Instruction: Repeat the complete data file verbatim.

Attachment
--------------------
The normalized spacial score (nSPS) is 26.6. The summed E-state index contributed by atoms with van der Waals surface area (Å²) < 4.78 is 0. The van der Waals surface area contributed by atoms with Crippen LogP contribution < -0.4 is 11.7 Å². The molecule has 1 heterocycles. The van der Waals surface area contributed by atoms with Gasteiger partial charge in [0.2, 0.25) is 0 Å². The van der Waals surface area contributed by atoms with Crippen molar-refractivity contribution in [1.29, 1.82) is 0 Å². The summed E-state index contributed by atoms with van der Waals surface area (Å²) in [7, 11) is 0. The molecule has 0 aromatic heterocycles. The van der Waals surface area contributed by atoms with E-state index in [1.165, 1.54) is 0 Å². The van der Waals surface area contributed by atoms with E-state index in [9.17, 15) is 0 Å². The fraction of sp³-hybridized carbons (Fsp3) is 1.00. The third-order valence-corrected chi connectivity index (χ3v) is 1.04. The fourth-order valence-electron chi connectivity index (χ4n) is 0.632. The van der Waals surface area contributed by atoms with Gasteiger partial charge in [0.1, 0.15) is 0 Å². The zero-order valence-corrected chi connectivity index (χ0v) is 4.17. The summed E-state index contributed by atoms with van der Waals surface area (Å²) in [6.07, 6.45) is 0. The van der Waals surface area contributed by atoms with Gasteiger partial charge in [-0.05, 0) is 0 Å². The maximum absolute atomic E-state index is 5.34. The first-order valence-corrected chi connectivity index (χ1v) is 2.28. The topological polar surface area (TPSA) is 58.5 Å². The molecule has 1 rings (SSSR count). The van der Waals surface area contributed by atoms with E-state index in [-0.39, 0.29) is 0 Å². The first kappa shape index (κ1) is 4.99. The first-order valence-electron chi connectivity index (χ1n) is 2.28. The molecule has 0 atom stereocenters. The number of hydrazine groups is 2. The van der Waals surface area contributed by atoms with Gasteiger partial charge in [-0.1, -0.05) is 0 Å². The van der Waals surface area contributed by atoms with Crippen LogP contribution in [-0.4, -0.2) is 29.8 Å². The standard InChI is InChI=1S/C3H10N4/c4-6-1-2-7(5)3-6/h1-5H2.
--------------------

The normalized spacial score (nSPS) is 26.6. The summed E-state index contributed by atoms with van der Waals surface area (Å²) < 4.78 is 0. The van der Waals surface area contributed by atoms with Crippen LogP contribution < -0.4 is 11.7 Å². The molecule has 1 heterocycles. The van der Waals surface area contributed by atoms with Gasteiger partial charge in [0.2, 0.25) is 0 Å². The van der Waals surface area contributed by atoms with Crippen molar-refractivity contribution in [1.29, 1.82) is 0 Å². The summed E-state index contributed by atoms with van der Waals surface area (Å²) in [7, 11) is 0. The molecule has 0 aromatic heterocycles. The van der Waals surface area contributed by atoms with E-state index in [1.165, 1.54) is 0 Å². The van der Waals surface area contributed by atoms with E-state index in [9.17, 15) is 0 Å². The fraction of sp³-hybridized carbons (Fsp3) is 1.00. The third-order valence-corrected chi connectivity index (χ3v) is 1.04. The fourth-order valence-electron chi connectivity index (χ4n) is 0.632. The van der Waals surface area contributed by atoms with Gasteiger partial charge in [0.1, 0.15) is 0 Å². The zero-order valence-corrected chi connectivity index (χ0v) is 4.17. The summed E-state index contributed by atoms with van der Waals surface area (Å²) in [6.07, 6.45) is 0. The van der Waals surface area contributed by atoms with Gasteiger partial charge in [-0.05, 0) is 0 Å². The maximum absolute atomic E-state index is 5.34. The first-order valence-corrected chi connectivity index (χ1v) is 2.28. The topological polar surface area (TPSA) is 58.5 Å². The molecule has 1 rings (SSSR count). The van der Waals surface area contributed by atoms with E-state index in [-0.39, 0.29) is 0 Å². The first kappa shape index (κ1) is 4.99. The first-order valence-electron chi connectivity index (χ1n) is 2.28. The molecule has 0 atom stereocenters. The number of hydrazine groups is 2. The van der Waals surface area contributed by atoms with Gasteiger partial charge in [-0.1, -0.05) is 0 Å². The van der Waals surface area contributed by atoms with Crippen LogP contribution in [-0.4, -0.2) is 29.8 Å². The standard InChI is InChI=1S/C3H10N4/c4-6-1-2-7(5)3-6/h1-5H2.